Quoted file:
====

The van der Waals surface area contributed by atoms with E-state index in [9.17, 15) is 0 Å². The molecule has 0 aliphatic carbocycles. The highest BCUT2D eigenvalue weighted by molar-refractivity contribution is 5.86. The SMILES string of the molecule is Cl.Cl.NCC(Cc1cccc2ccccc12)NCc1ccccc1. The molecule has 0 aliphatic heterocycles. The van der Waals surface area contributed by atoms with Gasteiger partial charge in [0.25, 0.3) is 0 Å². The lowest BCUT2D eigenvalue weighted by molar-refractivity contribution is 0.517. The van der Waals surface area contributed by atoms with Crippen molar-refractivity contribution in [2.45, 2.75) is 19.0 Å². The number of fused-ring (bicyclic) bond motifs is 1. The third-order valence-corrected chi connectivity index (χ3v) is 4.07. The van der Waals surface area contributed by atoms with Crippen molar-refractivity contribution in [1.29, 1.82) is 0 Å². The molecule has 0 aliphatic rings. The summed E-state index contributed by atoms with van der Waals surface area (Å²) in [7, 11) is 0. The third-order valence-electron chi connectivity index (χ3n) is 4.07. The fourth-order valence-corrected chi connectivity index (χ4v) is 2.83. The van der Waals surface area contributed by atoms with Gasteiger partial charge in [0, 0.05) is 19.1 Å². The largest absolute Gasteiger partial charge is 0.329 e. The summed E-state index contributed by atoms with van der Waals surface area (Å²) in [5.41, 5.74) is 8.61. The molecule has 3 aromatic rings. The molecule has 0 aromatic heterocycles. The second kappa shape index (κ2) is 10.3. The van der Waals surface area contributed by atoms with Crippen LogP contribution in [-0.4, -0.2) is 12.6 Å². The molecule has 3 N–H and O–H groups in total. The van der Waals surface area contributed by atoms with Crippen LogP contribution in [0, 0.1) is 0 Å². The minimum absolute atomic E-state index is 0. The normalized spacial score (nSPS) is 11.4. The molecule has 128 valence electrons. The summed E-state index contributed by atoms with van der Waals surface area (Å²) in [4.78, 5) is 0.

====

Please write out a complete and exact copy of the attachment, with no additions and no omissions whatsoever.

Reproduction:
The van der Waals surface area contributed by atoms with E-state index in [9.17, 15) is 0 Å². The molecule has 0 aliphatic carbocycles. The highest BCUT2D eigenvalue weighted by molar-refractivity contribution is 5.86. The SMILES string of the molecule is Cl.Cl.NCC(Cc1cccc2ccccc12)NCc1ccccc1. The molecule has 0 aliphatic heterocycles. The van der Waals surface area contributed by atoms with Gasteiger partial charge in [0.25, 0.3) is 0 Å². The lowest BCUT2D eigenvalue weighted by molar-refractivity contribution is 0.517. The van der Waals surface area contributed by atoms with Crippen molar-refractivity contribution in [2.45, 2.75) is 19.0 Å². The number of fused-ring (bicyclic) bond motifs is 1. The third-order valence-corrected chi connectivity index (χ3v) is 4.07. The van der Waals surface area contributed by atoms with Crippen molar-refractivity contribution in [1.29, 1.82) is 0 Å². The molecule has 0 aliphatic rings. The summed E-state index contributed by atoms with van der Waals surface area (Å²) in [7, 11) is 0. The third-order valence-electron chi connectivity index (χ3n) is 4.07. The fourth-order valence-corrected chi connectivity index (χ4v) is 2.83. The van der Waals surface area contributed by atoms with Gasteiger partial charge in [0, 0.05) is 19.1 Å². The largest absolute Gasteiger partial charge is 0.329 e. The summed E-state index contributed by atoms with van der Waals surface area (Å²) in [5.41, 5.74) is 8.61. The molecule has 3 aromatic rings. The molecule has 0 aromatic heterocycles. The second kappa shape index (κ2) is 10.3. The van der Waals surface area contributed by atoms with Crippen LogP contribution in [-0.4, -0.2) is 12.6 Å². The molecule has 3 N–H and O–H groups in total. The van der Waals surface area contributed by atoms with Crippen LogP contribution in [0, 0.1) is 0 Å². The minimum absolute atomic E-state index is 0. The normalized spacial score (nSPS) is 11.4. The molecule has 128 valence electrons. The summed E-state index contributed by atoms with van der Waals surface area (Å²) in [4.78, 5) is 0.